The church and the highlands

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74 Crabhadh do Leanaban Naomh Phrague

original work a fairly "safe" speculation. Besides, if the Highlands are nowadays worth anything, they have surely spirit and common sense enough to support their own authors. Let me assure my countrymen that no one else will; and that if they do not show a little more generosity and patriotism in the future than they have done in the past, they and their language will soon cease to exist. A nation which is without letters is justly held con­temptible by civilised countries, and is not fit to exist.

A Leinibh Naoimh ! Tha mi 'greasadh a d'ionn-suidh. Tha mi 'guidhe ort as leth do Mhathair gun saor thu mi.

Oir, tha mi 'creidsinn gu daingean gum beil do Dhiadhachd g'am dhion.

Tha dòchas agam gu faidh mi do ghras ro-naomh.

Tha mi 'toirt goal dhut le muile chridhe, 's le m'uile anam.

Tha mi fìor dhuilich air son mo pheacanan, 'us tha mi 'guidhe ort, a Leinibh Naoimh! gun saor thu mi.

Tha mi 'cur romhan gun smachdaichidh mi mi fhèin, 's nach cuiridh mi fearg ort chaoidh t-uile.

Air an aobhar sin, tha mi g'am thairsge fhèin dhut, Ios gach ni fhulang air do shonsa.

A thuile air sin, ni mi seirbheas dhut gu dileas gu bràth ; agus bheir goal dha 'm choimhearsnach mar dhomh fhèin air do sgathsa.

A Leinibh Naoimh ! Tha mi 'toirt aoraidh dhut !


Languages and Science

A Leinibh Naoimh! Tha mi 'guidhe ort gun saor thu mi as ... ; agus deonaich dha* d' sheir-bhisich t'fhàcal èisdeach a chaoidh. 'Us tha mi 'g achanaich Ort3a cuideach t'Aodan fhaicinn maille ri Moire 'Mhathair is Ioseph, agus aoradh a thoirt dhut am measg nan Ainglean uile. Amen, Amen, Amen.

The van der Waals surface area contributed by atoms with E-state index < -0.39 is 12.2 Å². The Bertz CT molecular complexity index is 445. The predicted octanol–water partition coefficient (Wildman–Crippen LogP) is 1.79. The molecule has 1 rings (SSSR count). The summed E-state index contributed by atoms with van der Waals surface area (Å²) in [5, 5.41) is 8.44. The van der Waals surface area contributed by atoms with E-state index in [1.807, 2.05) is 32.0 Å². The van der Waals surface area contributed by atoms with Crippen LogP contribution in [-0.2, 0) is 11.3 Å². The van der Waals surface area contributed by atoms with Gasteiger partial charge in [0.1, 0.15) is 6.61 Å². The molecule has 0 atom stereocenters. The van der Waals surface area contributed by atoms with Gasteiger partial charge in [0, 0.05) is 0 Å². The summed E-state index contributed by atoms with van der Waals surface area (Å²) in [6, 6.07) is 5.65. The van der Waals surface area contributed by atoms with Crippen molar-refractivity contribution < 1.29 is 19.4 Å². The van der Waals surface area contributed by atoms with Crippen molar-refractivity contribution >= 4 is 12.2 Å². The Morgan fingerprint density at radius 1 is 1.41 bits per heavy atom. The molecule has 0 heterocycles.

For a commercial people — a " nation of shop­keepers," in fact — it must be allowed that the English are remarkably slow to rid themselves of their insular prejudices, one of the most hardy and unintelligent of which is the common prejudice against the acquisition of foreign languages. Surely the day has long since gone by in which the typical Englishman, standing on his own hearthrug in that position which his numerous and industrious cari­caturists have rendered familiar to us, was wont to assert his inborn superiority to the rest of mankind, and his fixed determination to impose his language on the universe ? Mr Chamberlain's fiscal proposals have rudely awakened him from his venerable dream of self-sufficiency ; and one is obliged to wonder that that astute politician, in recommending his nostrums to his countrymen, did not take occasion to tell them that their mode of doing business, as well as their policy, was at fault, and likely to prove fatal to them. In Scotland, fortunately, there is less of this insular prejudice against foreign languages than there is across the Border. Moreover, by common consent we are allowed to possess, as a nation, less of that insular conceit which renders the average English-


Languages and Science

Languages and Science


man so obnoxious to the average foreigner. Un­doubtedly we are readier to adapt ourselves to new conditions and requirements, arising out of the progress of events, than those are who have the misfortune to live beyond the Tweed. It may be said that this is a characteristic which springs from that love of money which our critics attribute to us in no small degree; but, whether this be so or not, the fact remains that, as a people, we are much less inelastic than the English, and that, for good or for evil, the Scot is considerably more " amenable " than the Saxon.

Undoubtedly, one of the best means of improving our chances of success in this world is the acquisition of foreign languages, which, to those engaged in trade, are nowadays essential; whilst to those who are not so engaged, the

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